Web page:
PB : Performance Bond, This is a type of bank guarantee which is issued from the Seller to the Buyer. It guarantees that the Seller will meet the terms of the contract. Normally issued in the amount of 10% to 15% of the total amount of the contract, a performance bond can be drawn upon by the Buyer in the event that the Seller breaks the contract and fails to provide the product which was stipulated in the contract.POP : ; Proof of Product, A Proof of Product (‘POP’) is often requested by customers or agents who believe it will give them some guarantee of the existence of the product and ability of the supplier to deliver the product. In practice many POPs are false. POP offers no proof at all, because once a POP has been drafted it is automatically out of date – the product could have been sold to another buyer and therefore no longer exists. Nevertheless, a POP is still occasionally requested as apparent proof that a seller/broker has the product, which is possibly not the case.
RWA : Ready, Willing and Able, This is a document which is issued by the Buyer’s bank. The bank confirms that their client has the sufficient funds in their possession and is ready, willing and able to engage in the contract
SWIFT : Society for Worldwide Interbank Financial Telecommunication
a global service which is responsible for facilitating communication between banks. Most payments are made via SWIFT.
The export or import operation requires the consent of the two parties (buyer and seller). This agreement takes shape generally by means of a sale contract, which aims at dividing the expenses and risks between the seller and the buyer. The drafting of this contract is of prime importance, for, it facilitates the trade and exchange and especially avoids disputes. The international sale contract is governed by different rules having the objective of harmonising and facilitating international trade and exchange.
The Vienna Convention, developed under the aegis of United Nations, regulates international trade and exchange of merchandise. Signed in April 1980, it counts today 87 signatory countries. It is applied exclusively in the case of problems linked with formulation of a contract of sale and regulates the duties and obligations of contracting parties. Taking into account the problems posed by the choice of duty applicable, the said convention allows the choice of a neutral right. The application of Vienna convention depends entirely on the willingness of the two parties. The companies can either exclude it totally or apply it partially. As a matter of fact, the companies desiring to develop an international activity; must take cognizance of the legal system in the target country and the Vienna Convention.
The Incoterms are trade acronyms which regulate the problems relating to international logistics and to the transfer of property rights in merchandise. They allow distribution of expenses and risks in the onward journey of the goods from the seller to the buyer. The Incoterm constitute today the basis of the rules of international trade.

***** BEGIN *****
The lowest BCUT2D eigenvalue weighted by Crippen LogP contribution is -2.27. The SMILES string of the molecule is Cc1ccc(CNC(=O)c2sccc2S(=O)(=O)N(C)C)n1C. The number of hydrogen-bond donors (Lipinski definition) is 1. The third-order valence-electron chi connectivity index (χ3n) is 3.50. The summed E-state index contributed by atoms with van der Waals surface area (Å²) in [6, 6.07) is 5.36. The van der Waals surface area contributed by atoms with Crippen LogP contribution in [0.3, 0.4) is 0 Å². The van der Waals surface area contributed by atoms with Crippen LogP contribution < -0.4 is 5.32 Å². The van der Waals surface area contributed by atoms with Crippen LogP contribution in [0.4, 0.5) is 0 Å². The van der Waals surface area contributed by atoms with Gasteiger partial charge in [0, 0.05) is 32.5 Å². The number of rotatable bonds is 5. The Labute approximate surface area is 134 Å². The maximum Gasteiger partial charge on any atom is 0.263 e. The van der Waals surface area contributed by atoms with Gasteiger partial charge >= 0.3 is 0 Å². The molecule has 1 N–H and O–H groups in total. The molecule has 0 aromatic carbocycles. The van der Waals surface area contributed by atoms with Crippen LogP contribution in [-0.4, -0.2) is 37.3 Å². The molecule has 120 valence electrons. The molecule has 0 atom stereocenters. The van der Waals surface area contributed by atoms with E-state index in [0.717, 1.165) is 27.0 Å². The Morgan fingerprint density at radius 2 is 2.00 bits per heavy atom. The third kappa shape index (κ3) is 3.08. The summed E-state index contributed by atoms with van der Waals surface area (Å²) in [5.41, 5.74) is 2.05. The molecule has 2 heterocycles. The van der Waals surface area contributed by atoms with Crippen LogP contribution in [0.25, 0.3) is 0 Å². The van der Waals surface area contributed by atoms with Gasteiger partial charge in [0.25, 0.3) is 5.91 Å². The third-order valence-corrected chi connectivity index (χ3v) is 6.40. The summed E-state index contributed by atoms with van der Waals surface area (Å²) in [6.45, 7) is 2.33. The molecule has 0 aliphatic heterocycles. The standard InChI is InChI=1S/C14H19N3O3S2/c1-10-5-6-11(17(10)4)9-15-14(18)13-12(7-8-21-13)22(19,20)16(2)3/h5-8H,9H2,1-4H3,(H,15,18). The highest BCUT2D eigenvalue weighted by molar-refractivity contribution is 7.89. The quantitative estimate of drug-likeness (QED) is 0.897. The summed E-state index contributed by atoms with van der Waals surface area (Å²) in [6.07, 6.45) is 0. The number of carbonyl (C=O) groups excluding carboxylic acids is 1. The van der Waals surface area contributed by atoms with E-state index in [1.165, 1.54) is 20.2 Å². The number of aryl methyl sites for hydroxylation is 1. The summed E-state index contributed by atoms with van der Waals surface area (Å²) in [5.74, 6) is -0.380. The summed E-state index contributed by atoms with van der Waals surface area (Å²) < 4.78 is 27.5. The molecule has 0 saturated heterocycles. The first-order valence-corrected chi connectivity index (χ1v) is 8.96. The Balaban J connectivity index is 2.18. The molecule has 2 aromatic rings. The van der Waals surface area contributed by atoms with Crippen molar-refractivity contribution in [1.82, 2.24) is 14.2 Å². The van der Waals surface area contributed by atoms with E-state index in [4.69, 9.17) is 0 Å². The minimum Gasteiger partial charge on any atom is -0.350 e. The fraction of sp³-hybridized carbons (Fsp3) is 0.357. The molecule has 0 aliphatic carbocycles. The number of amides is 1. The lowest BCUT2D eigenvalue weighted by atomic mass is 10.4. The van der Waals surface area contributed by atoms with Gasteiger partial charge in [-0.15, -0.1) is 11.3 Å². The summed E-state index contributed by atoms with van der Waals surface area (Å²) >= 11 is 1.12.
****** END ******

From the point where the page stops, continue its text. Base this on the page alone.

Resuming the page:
In order to carry out the contract, it is necessary that the two parties are in absolute agreement. The agreemement between the contracting parties depends on the offer price, general condition of sale and acceptance.
The commercial offer is the basis of sale contract.It has to be firm, clear and without any ambiguity. An offer price is based on a written document and must be drafted in a language perfectly understood by the client.
The pro-forma invoice is the document which gives shape to the trading offer. It it considered as a rate schedule which determines the general outline of the sale. The pro-forma invoice includes all the elements found in a trade invoice and affords to the buyer to take cognizance of specifications relating to the offer. Finally, if everything is normal, the contract must define legal relationship between the two parties, and that is the aim of the general conditions of sale.
The general conditions of sale allow the companies to define the legal frame work of their trade relations. The general conditions of sale are specific to each exporter. They define the duties of the buyer while allowing him to defend is own interests.
The general conditions must be written down in a clear manner and free from equivocation. They are written down either in the language of the country of the buyer, or in English. The exporter must go to the essential and give emphasis on the most important points such as price, conditions of payment, period of delivery and modalities connected with settlement of legal disputes.
The buyer must take cognizance of general conditions of sale before signing the contract. Otherwise, they would bo considered legally ineffective.
In fine, one must know that some countries lay down general conditions of purchase. As a geneal rule, they oppose the conditions of the seller. In that case, the two parties must negociate and analyse the general conditions from legal point of view governing the contract. Every buyer who would not have denounce the general conditions of sale is supposed to have accepted them and would only have the general conditions of purchase for being able to oppose them.
Acceptance of an offer constitutes an agreement with the client and allows finalisation of the sale contract. The contract assumes concrete shape only at the time when the offer is followed by its acceptance. So long as it has not been accepted, the offer can be withdrawn. An acceptance must be transmitted in a written form so that the seller obtains a certain guarantee and a proof in case of legal disputes. In that precise case, acceptance takes the form of a trade bill or a trade contract.
Oral acceptance is not advised due to the fact that there is no proof available unless the contract is simple and is executed by persons who are loyal and of good faith. In spite, of any thing, written confirmation is always recommended. One has to pay attention in the case of legal dispute to the acceptance by Email or fax which does not constitute sufficient proof. Companies also have recourse to typical contracts for formalising the agreement between two parties. Typical contracts are practical means but, the only inconvenience is that they cannot be negociated. The surest means is to prepare tailor-made contracts for each client.
General conditions agreements act as a legal contract between buyer and seller, if the buyer accepts the terms and conditions, they enter into a contract with the seller.